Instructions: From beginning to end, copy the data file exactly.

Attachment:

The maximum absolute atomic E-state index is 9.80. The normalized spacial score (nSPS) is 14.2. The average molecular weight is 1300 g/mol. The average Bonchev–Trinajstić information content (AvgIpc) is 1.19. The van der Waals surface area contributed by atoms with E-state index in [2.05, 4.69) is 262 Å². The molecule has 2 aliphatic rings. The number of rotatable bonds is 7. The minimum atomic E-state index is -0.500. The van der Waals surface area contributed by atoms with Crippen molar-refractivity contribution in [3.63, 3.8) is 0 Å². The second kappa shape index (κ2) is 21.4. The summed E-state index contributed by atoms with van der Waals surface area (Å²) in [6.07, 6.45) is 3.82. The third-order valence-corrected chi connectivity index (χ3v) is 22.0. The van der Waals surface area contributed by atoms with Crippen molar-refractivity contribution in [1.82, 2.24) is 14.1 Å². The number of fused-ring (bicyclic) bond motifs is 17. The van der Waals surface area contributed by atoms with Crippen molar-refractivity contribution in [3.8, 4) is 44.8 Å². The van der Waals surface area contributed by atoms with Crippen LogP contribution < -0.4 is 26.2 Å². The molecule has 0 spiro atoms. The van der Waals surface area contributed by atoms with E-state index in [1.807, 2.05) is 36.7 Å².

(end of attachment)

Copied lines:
The maximum absolute atomic E-state index is 9.80. The normalized spacial score (nSPS) is 14.2. The average molecular weight is 1300 g/mol. The average Bonchev–Trinajstić information content (AvgIpc) is 1.19. The van der Waals surface area contributed by atoms with E-state index in [2.05, 4.69) is 262 Å². The molecule has 2 aliphatic rings. The number of rotatable bonds is 7. The minimum atomic E-state index is -0.500. The van der Waals surface area contributed by atoms with Crippen molar-refractivity contribution in [3.63, 3.8) is 0 Å². The second kappa shape index (κ2) is 21.4. The summed E-state index contributed by atoms with van der Waals surface area (Å²) in [6.07, 6.45) is 3.82. The third-order valence-corrected chi connectivity index (χ3v) is 22.0. The van der Waals surface area contributed by atoms with Crippen molar-refractivity contribution in [1.82, 2.24) is 14.1 Å². The number of fused-ring (bicyclic) bond motifs is 17. The van der Waals surface area contributed by atoms with Crippen molar-refractivity contribution in [3.8, 4) is 44.8 Å². The van der Waals surface area contributed by atoms with Crippen LogP contribution < -0.4 is 26.2 Å². The molecule has 0 spiro atoms. The van der Waals surface area contributed by atoms with E-state index in [1.807, 2.05) is 36.7 Å².